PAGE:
Harry Flint says a diagnosis of type 2 diabetes 13 years ago was the wakeup call he needed to make some dramatic changes in his life. The 63-year-old Calgary trucking sales manager weighed almost 300 pounds, smoked a pack-and- a-half of cigarettes a day and routinely ate take-out in front of the tube. “If it weren’t for that diagnosis, I’d be dead by now because I probably wouldn’t have changed my lifestyle.”
First Mr. Flint tossed his smokes. Then he cut out thefast food, took up running and watched the pounds peel off. Since then he’s lost 100 pounds. In 2005, he also joined Team Diabetes, the national, physical activity fundraising program of the Canadian Diabetes Association (CDA), and credits that decision as being instrumental in his journey to good health.
Not only has he completed 25 marathons and half-marathons in exotic destinations such as Barcelona and Hawaii with Team Diabetes, but he has benefited from the camaraderie of being alongside the many others who are running for the cause. Mr. Flint says being part of Team Diabetes has given him a renewed sense of purpose (he’s raised more than $100,000 in donations) and also given him friends for life. “All of us bond together during these Team Diabetes events – it’s a real family atmosphere.”
One of the keys to successful diabetes management is being in charge of your health, says Joanne Lewis, manager of diabetes education for the CDA. “People with diabetes who are involved in the decision-making around their health feel a greater sense of control over how things are being managed. Knowledge builds power, so the more you know about managing diabetes, the better.”
To help people with diabetes feel more in control, the CDA has developed a new set of user- friendly customized online tools that encourage patients to play a leading role in managing their diabetes. Available in one easy-to-access online space at www.diabetes.ca/takecharge, these resources are based on the Canadian Diabetes Association 2013 Clinical Practice Guidelines for the Prevention and Management of Diabetes in Canada (Guidelines).
The new diabetes tools include:
- an interactive tool to determine optimal blood glucose (sugar) testing patterns,
- blood glucose log pages,
- an action plan to help set goals and targets,
- advice on building a diabetes care team,
- guidelines for preparing for diabetes health-care visits,
- a progress form to document information from various members of the diabetes healthcare team (which can be shared among health professionals), and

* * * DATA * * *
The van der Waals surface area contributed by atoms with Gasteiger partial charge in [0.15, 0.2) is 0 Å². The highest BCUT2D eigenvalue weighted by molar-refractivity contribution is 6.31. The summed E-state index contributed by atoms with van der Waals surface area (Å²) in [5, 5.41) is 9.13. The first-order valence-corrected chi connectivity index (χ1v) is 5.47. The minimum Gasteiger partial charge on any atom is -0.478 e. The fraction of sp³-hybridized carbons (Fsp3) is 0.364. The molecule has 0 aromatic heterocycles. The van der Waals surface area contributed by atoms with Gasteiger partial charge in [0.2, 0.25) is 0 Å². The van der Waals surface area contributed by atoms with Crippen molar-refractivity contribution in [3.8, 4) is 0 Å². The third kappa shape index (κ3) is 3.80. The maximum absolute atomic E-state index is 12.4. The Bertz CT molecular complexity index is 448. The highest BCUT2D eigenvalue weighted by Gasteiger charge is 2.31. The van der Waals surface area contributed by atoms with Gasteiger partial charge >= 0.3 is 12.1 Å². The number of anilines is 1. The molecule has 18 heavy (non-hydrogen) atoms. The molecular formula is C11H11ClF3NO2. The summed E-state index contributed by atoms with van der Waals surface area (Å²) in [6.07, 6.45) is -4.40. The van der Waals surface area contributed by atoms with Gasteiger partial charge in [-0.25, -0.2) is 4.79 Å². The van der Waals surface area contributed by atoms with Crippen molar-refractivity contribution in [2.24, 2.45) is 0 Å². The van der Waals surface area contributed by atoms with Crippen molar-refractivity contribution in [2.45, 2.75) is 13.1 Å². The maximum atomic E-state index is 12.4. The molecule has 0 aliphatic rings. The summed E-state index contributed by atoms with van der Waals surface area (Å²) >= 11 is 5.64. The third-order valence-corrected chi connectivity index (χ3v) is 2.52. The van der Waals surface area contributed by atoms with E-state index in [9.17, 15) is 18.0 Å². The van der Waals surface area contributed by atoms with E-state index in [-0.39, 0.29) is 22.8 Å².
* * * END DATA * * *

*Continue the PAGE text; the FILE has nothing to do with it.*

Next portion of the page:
- a self-assessment tool to determine the risk of heart disease and stroke.
Ms. Lewis says the personal care plan is an especially handy tool since it tracks whether required tests and screenings, such as eye care visits and cholesterol checks, are done at the right time. And the “My Team’s Notes” tool offers a convenient way to document all of the input from the various health-care professionals a person with diabetes encounters, she adds.
Sometimes, as in Mr. Flint’s case, simply being diagnosed with diabetes is all the motivation needed to kick-start new food and fitness routines. But it isn’t always easy.
Most of us are well aware of what we need to do to stay healthy: eat our greens, get moving, and limit fat, sugar and salt – everything in moderation. The trick lies in actually doing all of this. It’s especially daunting when living with a chronic disease, like diabetes, that is dependent on how careful you are about your self-management and food intake or how committed you are to an exercise regimen.
“Most people with diabetes will eventually end up on medication, and they shouldn’t feel guilty about this,” says Dr. Catherine Yu, an endocrinologist at St. Michael’s Hospital in Toronto and chair of the committee responsible for dissemination and implementation of the CDA’s internationally recognized Guidelines. “But it’s important to remember that activity and nutrition – in combination with good medication management – is the cornerstone by which we manage diabetes and its complications,” she stresses.
Key recommendations in the Guidelines include getting at least 150 minutes of aerobic exercise each week as well as two (preferably three) sessions of resistance exercise weekly, and consuming carbohydrates with a low glycemic index (GI), such as whole grains and legumes, which helps control blood glucose levels.
Dr. Yu advises using an eight- to nine-inch dinner plate and filling half of it with veggies, a quarter with low GI carbohydrates and a quarter with protein. (Visit www.diabetes.ca/plate for an example.) “It’s important to rethink how we load our plates,” she says.